This is a very complicated question and a lot of research needs to be done to fully understand, but this is what I found so far.Now, savant syndrome is when a person with significant mental disabilities has a way above average ability in something else. Stephen Wiltshire is the perfect example of that. His artistic abilities are beyond anything.The thing is, according to research, for now, savant syndrome may have been from undetected injury to the left hemisphere whether in utero, infancy or adulthood. This triggers compensationary requirement in the right brain, which is what gives such unusual abilities. More research needs to be done but so far it is a traumatic brain injury that causes savant syndrome meaning that either way, it is technically acquired.Savant skills are most frequent in the right-hemisphere of the brain. And most of the time, their disabilities in the left hemisphere. As I’ve said earlier, the right one is trying to compensate for the left functions and the right hemisphere is no longer held in check. It’s freer and not being controlled by the left hemisphere.There has been researching I’ve read somewhere, can’t remember but will link when I do, about a child who had autism and a compulsive urge to draw. When scanning his brain, there was parallel with people who have savant syndrome as well as those who have had brain injuries and later developed artistic abilities/interests. In other words, all experiences loss in function of the left temporal lobe and had higher activity in the right brain, especially those who deal with sensory and visual information.Meaning that similar processes are indeed affected in the brain.Now, what makes autistic people more unique than those who have had brain injuries is that people with autism have a more flexible brain, their brain is more plastic as they recruit different neural pathways to do a particular task. Therefore, their brain is better at recognizing a newly enhanced perception, and since they also have a high concentration ability the result can be savant skills develop quicker or develop in first place.Again, a lot more research needs to be done to fully understand and confirm what has been said above.

No.Emotional trauma in select individuals leads to the development of sociopathy. Sociopaths become the way they are due to some sort of emotional damage they endured at a young age. It is a genetic defense mechanism present in a few people that prevents the individual from suffering further emotional distress. These individuals in time become more emotionally muted. Some also lose the ability to emotionally bond, as well as not being able to feel remorse or empathy.Not everyone can become a sociopath because the majority of humans lack the necessary neurological prerequisites.Psychopaths on the other hand, were born the way they are. From the first breath they took into this world, they are psychopathic. There was never any cause or effect like sociopaths. Psychopaths were born with a neurological structure different to most humans. What's different in their structure is that their amygdala is smaller than average… Around 18 percent smaller. Because of this their emotions are dull. They're not emotionless, but they cannot feel the entire wide range of emotions as other people can. They lack a few emotions such as fear, love, jealousy, disgust, and hate. Emotions they can feel include happiness, anger, and many others.Thanks to their brain structure, they also lack the ability to feel remorse for their actions, and emotional empathy for others. To be precise their l brain has many neurological pathways that are not as active as those of a normal person. And so this explains why they are very different from other people. So to put it short there is no trauma that changed them, it's just the way they are and always will be.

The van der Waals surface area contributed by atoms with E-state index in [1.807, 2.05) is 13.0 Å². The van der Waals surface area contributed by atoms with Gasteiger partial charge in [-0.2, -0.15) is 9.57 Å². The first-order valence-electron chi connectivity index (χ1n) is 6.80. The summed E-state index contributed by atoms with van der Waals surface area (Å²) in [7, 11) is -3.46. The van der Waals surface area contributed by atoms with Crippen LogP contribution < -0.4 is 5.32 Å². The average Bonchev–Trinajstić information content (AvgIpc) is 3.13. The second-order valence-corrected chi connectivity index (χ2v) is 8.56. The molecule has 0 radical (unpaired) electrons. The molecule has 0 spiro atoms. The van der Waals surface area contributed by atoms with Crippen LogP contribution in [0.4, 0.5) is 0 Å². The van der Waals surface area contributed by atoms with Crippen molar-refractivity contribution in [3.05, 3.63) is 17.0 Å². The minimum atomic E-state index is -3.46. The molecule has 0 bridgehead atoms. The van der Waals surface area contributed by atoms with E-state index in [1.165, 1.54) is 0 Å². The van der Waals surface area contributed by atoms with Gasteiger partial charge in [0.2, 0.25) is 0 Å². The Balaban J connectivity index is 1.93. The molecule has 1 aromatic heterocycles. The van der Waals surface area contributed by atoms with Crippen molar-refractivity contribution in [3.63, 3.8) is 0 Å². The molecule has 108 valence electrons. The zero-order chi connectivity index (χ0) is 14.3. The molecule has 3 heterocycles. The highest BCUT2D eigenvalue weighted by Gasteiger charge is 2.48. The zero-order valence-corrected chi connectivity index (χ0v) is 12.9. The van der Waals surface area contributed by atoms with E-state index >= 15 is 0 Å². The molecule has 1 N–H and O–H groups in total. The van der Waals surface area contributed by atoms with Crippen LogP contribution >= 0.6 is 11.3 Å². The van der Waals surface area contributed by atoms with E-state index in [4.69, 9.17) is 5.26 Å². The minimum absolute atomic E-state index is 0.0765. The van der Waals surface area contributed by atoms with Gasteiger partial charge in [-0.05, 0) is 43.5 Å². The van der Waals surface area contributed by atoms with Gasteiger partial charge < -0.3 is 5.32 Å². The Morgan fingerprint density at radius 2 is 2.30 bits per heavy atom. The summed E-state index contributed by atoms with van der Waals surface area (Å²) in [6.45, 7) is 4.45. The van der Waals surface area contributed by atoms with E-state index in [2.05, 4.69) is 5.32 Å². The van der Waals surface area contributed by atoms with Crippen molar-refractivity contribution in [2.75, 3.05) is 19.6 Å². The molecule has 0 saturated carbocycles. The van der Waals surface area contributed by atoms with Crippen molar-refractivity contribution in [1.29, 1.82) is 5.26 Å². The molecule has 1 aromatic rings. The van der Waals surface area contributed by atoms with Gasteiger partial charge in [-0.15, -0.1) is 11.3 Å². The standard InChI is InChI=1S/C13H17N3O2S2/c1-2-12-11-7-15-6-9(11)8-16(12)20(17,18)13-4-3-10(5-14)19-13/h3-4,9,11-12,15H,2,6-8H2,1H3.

What is Psychology? I don't know exactly..I want a long definition of it.?

psychology is the study of human behavior.
there are several branches of psychology
but the most popular is Behavioral psychology it studies the 1behavior of living things 2predicts what will happen 3it controls the situation.

i want to squeeze my mind further but my knowledge about psychology is somewhat limited ....

its short but i hope you get something

ADHD or sometihng else, like regular adolesnce?

I'm 55 and have ADHD and I'm proud! I prefer to think of it as being able to multi task with few problems! Oh, by the way, I was diagnosed when I was 48.

Tell Mom-in-Law to back off (or any other combination with "off" you care to use).

You may find the following helpful:

What are some positive aspects of having ADD / ADHD?
Adults with ADD can be very fun to be with! Some of the positive traits are:

Creativity – Daydreaming and attending to many different thoughts at once can be just the right trait for creative problem-solving. People with ADD are often excellent at brainstorming ideas. Because they do not choose which ideas to focus on too early, they are more open to considering all ideas, to engaging in divergent thinking. Such thinking allows for rare insights in such fields as art, music, and science. Creative thinking is especially useful to inventors, entertainers, comedians, and medical doctors.

Enthusiasm, spontaneity, liveliness, flexibility – Attending to a lot of thoughts at once can provide lively conversation for others who associate with the person with ADD.

Hyperfocus, high energy, tenacity and drive – If something is interesting to a person with ADD, there may be no way to distract them from the task! This is particularly true of interactive or hands-on activities.

Intelligence – Some adults with ADD are extremely bright or gifted.

Could ADHD actually be a gift?
In 1993, Thom Hartmann proposed that the “condition” of ADHD is actually a gift, a 10,000 year old leftover of hunters in a farmer’s world. According to his explanation, the problem lies more with our current cultural expectations and with our schools (designed by and for “farmers” – those who plan ahead tend their fields carefully) than with the child whose brain, for whatever reason, is more like that of the hunter:

scanning the environment (for prey)

the ability fall into a dream-like state for long periods (during down periods)

the ability to become suddenly hyperfocused and thrive on danger and excitement (the hunt)

The modern hunter “… is hunting in a metaphorical sense. Hunting for excitement. Hunting for the prize: the cure for cancer or the truth in the theory of global warming. Hunting for the mental or physical stimulation to mimic the hunt of our ancestors. Entrepreneurs are a good example.”